At the age of 20, Sara experienced a sudden halt in her heartbeat. Now, scientists are determined to unravel the enigma behind such incidents occurring in young individuals. Researchers are embarking on a quest to demystify sudden cardiac arrests in young people by creating a comprehensive genetic database encompassing individuals under the age of 50 who possess rare heart conditions, along with their respective family histories. The Garvan Institute of Medical Research has unveiled a novel registry, dedicated to accumulating the medical records and blood samples of every individual in New South Wales (NSW) who has encountered a sudden cardiac arrest between the ages of one and 50. It is a well-established fact that most sudden cardiac arrests in individuals under 35 are attributed to inherited genetic conditions, and regrettably, only one out of ten individuals manages to survive this dire situation. Sudden cardiac arrests occur when the heart experiences a malfunction, resulting in an abrupt cessation of its beating rhythm. This critical event deprives the brain and vital organs of oxygen. It is imperative to distinguish these events from heart attacks, which stem from the blockage of coronary arteries, obstructing blood flow to the heart. Associate Professor Jodie Ingles, the leader of this research endeavour and a specialist in cardiac genetics, emphasizes that the registry serves a dual purpose. It not only offers vital support and information to survivors and grieving families affected by sudden cardiac arrest but also strives to pinpoint the underlying genetic factors that may pave the way for innovative treatment strategies. Ingles underscores the unfortunate reality that, for numerous patients, their initial awareness of an inherited heart condition occurs in the form of sudden cardiac death. She acknowledges that this is a harrowing way to discover one’s health condition and underscores the importance of avoiding such a scenario. One of the pioneers to sign up for this registry in NSW is Sara Catena. In 2013, at the tender age of 20, she endured a cardiac arrest in her Newcastle residence. Initially diagnosed with long QT syndrome, a disorder impacting the heart’s electrical system, she had a small defibrillator implanted in her chest. Subsequent genetic testing revealed a different condition, arrhythmogenic right ventricular cardiomyopathy, a rare hereditary ailment that replaces normal heart muscle with fatty, fibrous tissue, disrupting the heart’s electrical signals. Reflecting on her experience, Sara acknowledges the shock of surviving a cardiac arrest at such a young age. However, genetic testing helped her comprehend her condition and its potential onset from teenage years onward. Furthermore, it facilitated her family’s understanding of the hereditary nature of the disease. Professor Chris Semsarian, a cardiologist affiliated with the University of Sydney’s Centenary Institute and Royal Prince Alfred Hospital, highlights the significance of a statewide database in ascertaining the causes of sudden cardiac arrest or death. This resource enables clinical cardiologists to provide more precise information regarding genetic risks to family members. By establishing this registry, cardiologists hope to implement preventive measures against sudden cardiac arrest in affected families, ultimately enhancing accessibility to these critical services across the state. The registry will consolidate and securely preserve cardiac data derived from survivor volunteers, their families, as well as data from NSW Ambulance and coroner’s reports. It mirrors a similar initiative in Victoria that has successfully gathered cardiac information from 3500 patients since 2019. Annually, approximately 3000 Australians aged between one and 50 face the terrifying ordeal of sudden cardiac arrest, underscoring the urgency and importance of this research endeavour.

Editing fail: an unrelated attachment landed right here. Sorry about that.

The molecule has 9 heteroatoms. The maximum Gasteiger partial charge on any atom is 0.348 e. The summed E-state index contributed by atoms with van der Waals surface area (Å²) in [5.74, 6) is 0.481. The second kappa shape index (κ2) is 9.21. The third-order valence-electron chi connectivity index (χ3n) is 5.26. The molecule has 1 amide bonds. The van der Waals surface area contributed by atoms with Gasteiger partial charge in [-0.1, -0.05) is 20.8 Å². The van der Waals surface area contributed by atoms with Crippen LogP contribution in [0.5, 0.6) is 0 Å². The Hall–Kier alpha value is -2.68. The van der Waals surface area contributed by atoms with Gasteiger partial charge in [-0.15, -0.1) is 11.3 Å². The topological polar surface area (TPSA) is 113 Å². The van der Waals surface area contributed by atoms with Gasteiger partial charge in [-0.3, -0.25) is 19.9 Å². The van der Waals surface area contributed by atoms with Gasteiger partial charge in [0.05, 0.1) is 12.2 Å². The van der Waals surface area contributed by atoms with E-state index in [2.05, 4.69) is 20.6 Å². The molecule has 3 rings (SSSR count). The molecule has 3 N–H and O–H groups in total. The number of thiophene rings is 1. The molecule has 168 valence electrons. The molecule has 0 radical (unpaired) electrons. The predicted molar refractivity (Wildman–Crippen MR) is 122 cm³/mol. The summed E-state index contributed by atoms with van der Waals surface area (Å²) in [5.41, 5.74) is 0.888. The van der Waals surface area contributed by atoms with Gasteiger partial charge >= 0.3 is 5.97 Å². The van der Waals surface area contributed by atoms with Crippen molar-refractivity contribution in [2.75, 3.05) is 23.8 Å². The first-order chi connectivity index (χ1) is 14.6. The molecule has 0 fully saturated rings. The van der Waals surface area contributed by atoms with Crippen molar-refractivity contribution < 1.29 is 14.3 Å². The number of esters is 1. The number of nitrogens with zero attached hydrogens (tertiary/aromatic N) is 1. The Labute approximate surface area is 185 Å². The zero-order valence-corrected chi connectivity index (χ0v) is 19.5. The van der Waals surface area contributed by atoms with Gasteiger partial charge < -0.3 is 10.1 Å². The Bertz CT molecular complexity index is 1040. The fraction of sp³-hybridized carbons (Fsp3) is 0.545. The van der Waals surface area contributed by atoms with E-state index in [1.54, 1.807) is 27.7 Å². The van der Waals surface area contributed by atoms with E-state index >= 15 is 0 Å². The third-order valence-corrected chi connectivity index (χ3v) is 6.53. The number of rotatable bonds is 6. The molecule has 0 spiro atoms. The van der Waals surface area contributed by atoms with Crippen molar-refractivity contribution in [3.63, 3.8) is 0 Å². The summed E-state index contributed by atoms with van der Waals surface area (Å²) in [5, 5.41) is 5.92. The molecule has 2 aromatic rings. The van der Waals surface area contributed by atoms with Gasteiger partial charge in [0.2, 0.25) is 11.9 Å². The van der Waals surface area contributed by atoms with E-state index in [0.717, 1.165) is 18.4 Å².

Tragic Loss of Young Footballer Leads to Life-Saving Organ Donation